"One of her abortions was 'this profound sense of liberation, a profound sense of My life has come back tenfold... It was sort of a revelatory, peak moment...'"

"... or peak experience, of life. That’s what an abortion can be if it’s well supported.'"

From "New Madison group offers 'abortion doulas,' supports pregnancy options" (Wisconsin State Journal).
The group — known as Pregnancy Options Wisconsin: Education, Resources and Support, or POWERS — includes a dozen doctors, nurses, midwives, activists and doulas, which are best known for providing emotional and physical comfort during births....

“We have no agenda. It is just what that person calling needs it to be,” [nurse midwife Ingrid] Andersson said. “Personally, what almost all of us do for a living is more birth-related, whether it’s doula, midwifery or doctor work.”

August 8, 2019

At the Thursday Night Cafe...

... you can talk about whatever you want.

"It is rare for Trump to express regret or admit mistakes. But he said his brother’s short, tragic life scarred him like no other event..."

"... and he said he remains haunted by watching Fred Jr.’s handsome features fade.... Freddy, as everyone called him, was the firstborn son, so he was given the name of his father. His friends said in interviews that he was the opposite of Donald Trump — soft-spoken, playful, and often joking.... Fred Jr. saw flying as an honorable profession, his friends said. He applied to be trained as a pilot for TWA and passed a rigorous set of requirements to enroll in a 1964 class of about a dozen students. He flew for a number of months as a secondary pilot. 'What he loved doing was flying airplanes,' Donald Trump said. 'I remember being at the house and other pilots from TWA would come to the house and they’d come to work with Fred because he was a very natural talent.' Three pilots who trained with Fred Jr. said in interviews that they saw signs of his alcoholism emerging. The pilots said they didn’t know anything about the pressure Trump was under from his family to join the business, but they said he clearly was under stress that he could not handle.... [O]ne of Fred Jr.’s friends, Annamaria Forcier, who as a teenager in 1958 moved to the Queens neighborhood where the Trump family lived, thought Fred Jr. left TWA because of the pressure from the family. 'My impression of it was that he was basically forced to go work for the family firm,' she said. 'There was a lot of tension between not only the old man but also between him and Donald. There was a lot of tension because they didn’t want him to be an airline pilot.'"

From "Trump pressured his alcoholic brother about his career. Now he has regrets" by Michael Kranish (WaPo). Donald Trump is quoted saying to his brother, “Come on, Freddy, what are you doing? You’re wasting your time." And we're told that their father, Fred Sr., said that to be an airline pilot is to be "a chauffeur in the sky."

"Personal debasement is not easy for white people (especially for white men), but to retain the conviction of their superiority to others—especially to black people..."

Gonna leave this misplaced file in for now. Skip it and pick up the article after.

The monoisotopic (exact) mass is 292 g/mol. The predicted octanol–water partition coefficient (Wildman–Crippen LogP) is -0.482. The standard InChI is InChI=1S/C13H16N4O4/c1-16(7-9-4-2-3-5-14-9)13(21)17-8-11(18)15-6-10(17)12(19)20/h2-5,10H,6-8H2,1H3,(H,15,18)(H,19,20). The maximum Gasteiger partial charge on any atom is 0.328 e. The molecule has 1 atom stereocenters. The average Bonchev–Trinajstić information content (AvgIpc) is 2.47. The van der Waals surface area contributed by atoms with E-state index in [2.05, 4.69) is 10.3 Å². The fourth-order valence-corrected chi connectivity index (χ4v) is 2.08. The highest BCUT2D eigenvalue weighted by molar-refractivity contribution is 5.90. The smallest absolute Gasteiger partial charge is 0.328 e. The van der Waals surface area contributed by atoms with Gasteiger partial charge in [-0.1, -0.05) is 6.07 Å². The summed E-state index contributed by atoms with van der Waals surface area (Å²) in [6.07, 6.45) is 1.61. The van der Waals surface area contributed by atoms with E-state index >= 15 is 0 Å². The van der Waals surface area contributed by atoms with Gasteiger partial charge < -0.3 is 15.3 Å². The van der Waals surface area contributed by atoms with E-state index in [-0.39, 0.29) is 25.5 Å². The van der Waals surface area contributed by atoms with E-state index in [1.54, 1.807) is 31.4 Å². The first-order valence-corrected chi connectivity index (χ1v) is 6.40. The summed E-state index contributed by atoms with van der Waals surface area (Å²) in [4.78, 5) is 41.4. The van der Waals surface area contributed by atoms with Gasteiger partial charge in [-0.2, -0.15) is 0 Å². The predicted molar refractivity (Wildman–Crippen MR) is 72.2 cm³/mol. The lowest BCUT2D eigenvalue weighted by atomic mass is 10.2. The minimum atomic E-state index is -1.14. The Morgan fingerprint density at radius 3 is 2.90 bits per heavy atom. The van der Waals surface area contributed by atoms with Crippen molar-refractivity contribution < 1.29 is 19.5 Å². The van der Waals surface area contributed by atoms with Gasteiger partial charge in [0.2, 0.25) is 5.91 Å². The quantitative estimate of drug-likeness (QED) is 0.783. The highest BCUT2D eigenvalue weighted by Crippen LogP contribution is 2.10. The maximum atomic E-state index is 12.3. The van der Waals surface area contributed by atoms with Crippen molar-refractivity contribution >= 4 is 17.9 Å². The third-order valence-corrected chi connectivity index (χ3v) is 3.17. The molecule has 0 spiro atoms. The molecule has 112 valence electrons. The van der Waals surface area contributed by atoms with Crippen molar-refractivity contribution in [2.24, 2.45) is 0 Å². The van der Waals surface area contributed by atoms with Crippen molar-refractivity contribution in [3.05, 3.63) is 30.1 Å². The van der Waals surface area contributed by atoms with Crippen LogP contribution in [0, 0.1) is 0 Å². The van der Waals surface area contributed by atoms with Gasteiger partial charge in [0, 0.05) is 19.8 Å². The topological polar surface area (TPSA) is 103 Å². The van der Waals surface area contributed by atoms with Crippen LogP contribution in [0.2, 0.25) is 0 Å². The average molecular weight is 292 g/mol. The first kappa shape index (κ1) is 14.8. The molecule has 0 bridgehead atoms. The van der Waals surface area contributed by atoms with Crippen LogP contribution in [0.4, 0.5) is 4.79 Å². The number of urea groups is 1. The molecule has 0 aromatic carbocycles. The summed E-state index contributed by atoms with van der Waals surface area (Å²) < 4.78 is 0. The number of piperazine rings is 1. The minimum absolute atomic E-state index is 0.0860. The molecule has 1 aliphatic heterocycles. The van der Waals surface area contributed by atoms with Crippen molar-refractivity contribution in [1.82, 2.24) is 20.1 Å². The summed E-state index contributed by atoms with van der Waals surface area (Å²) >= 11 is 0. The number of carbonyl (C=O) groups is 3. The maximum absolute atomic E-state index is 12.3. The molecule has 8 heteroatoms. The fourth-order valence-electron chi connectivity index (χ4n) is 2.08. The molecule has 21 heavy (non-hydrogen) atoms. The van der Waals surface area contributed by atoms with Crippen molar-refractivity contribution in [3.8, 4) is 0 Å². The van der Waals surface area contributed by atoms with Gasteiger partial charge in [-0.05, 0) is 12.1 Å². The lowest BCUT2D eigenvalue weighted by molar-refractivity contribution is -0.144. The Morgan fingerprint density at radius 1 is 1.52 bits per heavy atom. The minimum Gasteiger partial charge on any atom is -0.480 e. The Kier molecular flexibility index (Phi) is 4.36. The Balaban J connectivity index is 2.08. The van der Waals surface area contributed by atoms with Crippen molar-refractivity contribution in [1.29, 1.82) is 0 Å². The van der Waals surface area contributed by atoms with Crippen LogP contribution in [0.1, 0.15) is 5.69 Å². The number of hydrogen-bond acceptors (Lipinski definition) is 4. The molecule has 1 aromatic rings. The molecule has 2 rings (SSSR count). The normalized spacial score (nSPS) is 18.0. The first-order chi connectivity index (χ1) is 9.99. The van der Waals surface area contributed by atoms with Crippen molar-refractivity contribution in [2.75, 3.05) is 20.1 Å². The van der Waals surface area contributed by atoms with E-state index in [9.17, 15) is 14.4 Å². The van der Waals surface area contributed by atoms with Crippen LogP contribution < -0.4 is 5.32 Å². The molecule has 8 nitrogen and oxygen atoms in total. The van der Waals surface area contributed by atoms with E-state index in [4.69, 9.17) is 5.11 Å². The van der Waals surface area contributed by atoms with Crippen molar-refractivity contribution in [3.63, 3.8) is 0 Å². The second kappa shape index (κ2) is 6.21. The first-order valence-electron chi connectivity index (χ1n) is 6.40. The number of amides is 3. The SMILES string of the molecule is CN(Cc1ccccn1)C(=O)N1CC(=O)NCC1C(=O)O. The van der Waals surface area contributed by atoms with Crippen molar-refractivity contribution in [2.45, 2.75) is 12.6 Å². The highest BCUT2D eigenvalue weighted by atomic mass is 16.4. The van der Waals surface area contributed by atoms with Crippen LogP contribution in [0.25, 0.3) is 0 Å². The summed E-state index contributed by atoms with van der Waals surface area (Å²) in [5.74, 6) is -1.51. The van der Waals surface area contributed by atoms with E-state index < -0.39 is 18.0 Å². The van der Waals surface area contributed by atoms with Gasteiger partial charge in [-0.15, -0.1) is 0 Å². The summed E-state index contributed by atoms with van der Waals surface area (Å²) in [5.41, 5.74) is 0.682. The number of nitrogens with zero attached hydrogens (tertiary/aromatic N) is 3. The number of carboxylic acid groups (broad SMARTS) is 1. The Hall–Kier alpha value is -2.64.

"... they are willing to risk contempt, and to be reviled by the mature, the sophisticated, and the strong. If it weren’t so ignorant and pitiful, one could mourn this collapse of dignity in service to an evil cause. The comfort of being 'naturally better than,' of not having to struggle or demand civil treatment, is hard to give up. The confidence that you will not be watched in a department store, that you are the preferred customer in high-end restaurants—these social inflections, belonging to whiteness, are greedily relished. So scary are the consequences of a collapse of white privilege that many Americans have flocked to a political platform that supports and translates violence against the defenseless as strength. These people are not so much angry as terrified, with the kind of terror that makes knees tremble."

Wrote Toni Morrison in "Making America White Again/The choices made by white men, who are prepared to abandon their humanity out of fear of black men and women, suggest the true horror of lost status," originally published in the the November 21, 2016, issue if The New Yorker, in a collection of pieces titled "Aftermath: Sixteen Writers on Trump’s America" and featured today on the front page of the magazine's website. Morrison died on August 5th.

"[T]aking social photos changes the way vision works—a process that began with the advent of cameras and is still evolving today. Teen-agers are cyborgs..."

"... and their phones are mechanical eyes that help them interpret their experience. 'To document,' Jurgenson writes, 'is to be involved with our own experience instead of passively letting it float by.' On this subject, Jurgenson has all the right, if somewhat dutiful, opinions: nostalgia is overrated, but he’s not into 'digital austerity.' We shouldn’t hark back to an era in which we were less attached to technology—mostly because that era doesn’t exist. 'Our reality has always been already mediated, augmented, documented,' he writes, 'and there’s no access to some state of unmediated purity.'.... For him, the risk of constant documentation is alienation: a sense that our bodies are generating still moments rather than constant movement. He cites Wolfgang Schivelbusch, a German scholar who wrote about the effect of the railway on human perception. With its speed and glass windows, 'the train flattens nature into something smooth and predictable, not something traveled within but something easily seen and consumed,' Jurgenson writes. 'As more of life is experienced through camera screens, does it occur at a similar remove, where the messiness of lived experience is made into something merely observable?'"